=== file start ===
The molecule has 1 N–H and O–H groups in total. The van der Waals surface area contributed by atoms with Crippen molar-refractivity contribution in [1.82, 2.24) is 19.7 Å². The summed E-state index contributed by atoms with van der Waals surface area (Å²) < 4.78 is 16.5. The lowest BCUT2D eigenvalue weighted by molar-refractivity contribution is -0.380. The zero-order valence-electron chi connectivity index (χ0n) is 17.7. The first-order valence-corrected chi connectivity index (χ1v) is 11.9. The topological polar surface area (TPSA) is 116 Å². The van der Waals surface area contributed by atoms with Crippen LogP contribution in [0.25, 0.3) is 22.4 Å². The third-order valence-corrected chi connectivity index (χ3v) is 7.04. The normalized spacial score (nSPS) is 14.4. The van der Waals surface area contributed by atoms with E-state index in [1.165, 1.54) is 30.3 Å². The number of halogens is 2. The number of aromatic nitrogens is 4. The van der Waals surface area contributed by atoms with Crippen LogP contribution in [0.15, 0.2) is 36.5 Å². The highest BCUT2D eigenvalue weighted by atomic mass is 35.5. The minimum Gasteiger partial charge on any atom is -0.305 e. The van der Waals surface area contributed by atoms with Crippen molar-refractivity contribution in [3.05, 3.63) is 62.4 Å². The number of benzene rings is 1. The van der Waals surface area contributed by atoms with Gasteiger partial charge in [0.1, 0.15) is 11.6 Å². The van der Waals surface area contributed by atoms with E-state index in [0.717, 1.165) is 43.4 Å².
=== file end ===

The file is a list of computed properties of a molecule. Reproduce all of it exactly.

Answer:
The molecule has 1 N–H and O–H groups in total. The van der Waals surface area contributed by atoms with Crippen molar-refractivity contribution in [1.82, 2.24) is 19.7 Å². The summed E-state index contributed by atoms with van der Waals surface area (Å²) < 4.78 is 16.5. The lowest BCUT2D eigenvalue weighted by molar-refractivity contribution is -0.380. The zero-order valence-electron chi connectivity index (χ0n) is 17.7. The first-order valence-corrected chi connectivity index (χ1v) is 11.9. The topological polar surface area (TPSA) is 116 Å². The van der Waals surface area contributed by atoms with Crippen LogP contribution in [0.25, 0.3) is 22.4 Å². The third-order valence-corrected chi connectivity index (χ3v) is 7.04. The normalized spacial score (nSPS) is 14.4. The van der Waals surface area contributed by atoms with E-state index in [1.165, 1.54) is 30.3 Å². The number of halogens is 2. The number of aromatic nitrogens is 4. The van der Waals surface area contributed by atoms with Crippen LogP contribution in [0.15, 0.2) is 36.5 Å². The highest BCUT2D eigenvalue weighted by atomic mass is 35.5. The minimum Gasteiger partial charge on any atom is -0.305 e. The van der Waals surface area contributed by atoms with Crippen molar-refractivity contribution in [3.05, 3.63) is 62.4 Å². The number of benzene rings is 1. The van der Waals surface area contributed by atoms with Gasteiger partial charge in [0.1, 0.15) is 11.6 Å². The van der Waals surface area contributed by atoms with E-state index in [0.717, 1.165) is 43.4 Å².